One who has not realised the Supreme Lord Krishna’s paramount position over all there is, even if they perform all the rituals enjoined in the Vedas cannot be spoken of as a real knower of Vedanta. The word vada means speech. One who speaks about the Supreme Lord Krishna who is the Ultimate goal of the Vedas without factually understanding His Supreme position is merely theoretical. One should not be engrossed in debative arguments about the Vedas with living entities of no piety or to those who purposely perform sinful activities or to those who are incorrigible. These unfortunate living entities descend to the worlds of obscurity and darkness perpetually and which are without a beginning and an end. In the Vedic scriptures these worlds are known as vavra meaning from whence there is no return and were dwell living entities languishing in nescience.

Commentary by Sri Keshava Kashmiri of Kumara Sampradaya:

In the normal course of events actions and merits have a finish at the end of ones lifetime. The actions have a conclusion in this world and the merits have a conclusion in the next world. It is likened as to a farmer tilling his crops, by industrious action the merits of an abundant harvest are assured. But if he is to omit any of the steps such as watering or pruning within the process the harvest is put into jeopardy. Similarly the demerit of non-comittance by Arjuna is also possible if any action of his duty is not performed. In this regard then by only acting without fruitive desires does not guarantee freedom from the shackles of bondage in the material existence. But here Lord Krishna explains in bhakti-yoga which is His exclusive loving devotional service there is an exemption to the aforementioned rule and that there is never any loss or dimunition to those who are fortunate enough to perform bhakti-yoga in this lifetime or any lifetime. Unlike the cultivation of farming which is always beset by problems of weather, drought, blight and numerous unexpected difficulties. In bhakti-yoga there is no chance of contrary results or fear of demerits in committance or non-committance when carrying out devotional service for the ultimate satisfaction of the Supreme Lord. Hence even the slightest effort in the cultivation of bhakti-yoga which is without fruitive desires and which is also known as acting selflessly assures one complete protection and inevitably saves one from transmigration and the endless cycle of birth and death in the material existence.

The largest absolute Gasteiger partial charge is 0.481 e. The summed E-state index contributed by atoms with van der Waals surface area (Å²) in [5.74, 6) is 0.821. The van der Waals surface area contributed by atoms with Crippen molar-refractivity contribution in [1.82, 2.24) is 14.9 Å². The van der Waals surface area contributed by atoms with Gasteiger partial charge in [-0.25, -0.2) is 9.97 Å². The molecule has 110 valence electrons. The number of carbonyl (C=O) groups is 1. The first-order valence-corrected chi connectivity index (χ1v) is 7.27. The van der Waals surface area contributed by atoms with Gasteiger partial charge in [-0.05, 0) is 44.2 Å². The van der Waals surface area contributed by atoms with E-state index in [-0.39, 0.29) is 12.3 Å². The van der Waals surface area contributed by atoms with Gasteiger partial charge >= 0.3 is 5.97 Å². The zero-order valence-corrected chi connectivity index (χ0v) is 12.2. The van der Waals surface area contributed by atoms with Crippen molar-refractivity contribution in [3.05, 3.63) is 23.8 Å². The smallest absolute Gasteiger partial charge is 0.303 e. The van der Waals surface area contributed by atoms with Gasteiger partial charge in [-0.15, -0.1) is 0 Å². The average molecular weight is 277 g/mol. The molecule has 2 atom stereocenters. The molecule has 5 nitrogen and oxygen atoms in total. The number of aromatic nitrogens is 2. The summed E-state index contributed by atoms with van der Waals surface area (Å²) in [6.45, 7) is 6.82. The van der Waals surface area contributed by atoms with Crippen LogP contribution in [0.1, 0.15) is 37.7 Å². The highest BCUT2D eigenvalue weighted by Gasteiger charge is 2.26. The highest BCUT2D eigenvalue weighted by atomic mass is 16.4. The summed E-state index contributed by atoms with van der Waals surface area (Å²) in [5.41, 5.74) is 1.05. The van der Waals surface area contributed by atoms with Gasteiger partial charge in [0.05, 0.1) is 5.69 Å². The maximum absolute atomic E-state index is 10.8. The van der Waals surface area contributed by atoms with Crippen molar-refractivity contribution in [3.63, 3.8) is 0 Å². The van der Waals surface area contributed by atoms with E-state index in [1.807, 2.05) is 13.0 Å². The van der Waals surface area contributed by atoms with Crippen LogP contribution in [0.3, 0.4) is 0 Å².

Commentary by Sri Adi Shankaracharya of Advaita Sampradaya:

2.40 Moreover, iha, here, in the path to Liberation, viz the Yoga of Action (rites and duties); na, there is no; abhikrama-nasah, waste of an attempt, of a beginning, unlike as in agriculture etc. The meaning is that the result of any attempt in the case of Yoga is not uncertain. Besides, unlike as in medical care, na vidyate, nor is there, nor does there arises; any pratyavayah, harm. But, svalpam api, even a little; asya, of this; dharmasya, righteousness in the form of Yoga (of Action); when pracised, trayate, saves (one); mahato bhayat, from great fear, of mundance existence characterized by death, birth, etc.

Commentary by Sri Abhinavagupta of Kaula Tantra Sampradaya:

2.40 Neha etc. Here in this determinate knowledge there arises no loss through transgression, an offence due to negligence; because negligence is [itself] absent there. And just as a burning oil in the boiler get cooled soon, due to a limited quantity of sandal (put in it), in the same way due to this knowledge of Yoga-eventhough it is very little-the great danger in the form of the cycle of birth-and-death perishes completely. And this knowledge is not introduced as a new thing. Then what ?

Sanskrit Shloka Without Transliteration Marks:

nehabhikrama-naso ‘sti
pratyavayo na vidyate
svalpam apy asya dharmasya
trayate mahato bhayat

Sanskrit to English Word for Word Meanings:

na — there is not; iha — in this yoga; abhikrama — in endeavoring; nāśaḥ — loss; asti — there is; pratyavāyaḥ — diminution; na — never; vidyate — there is; su-alpam — a little; api — although; asya — of this; dharmasya — occupation; trāyate — releases; mahataḥ — from very great; bhayāt — danger.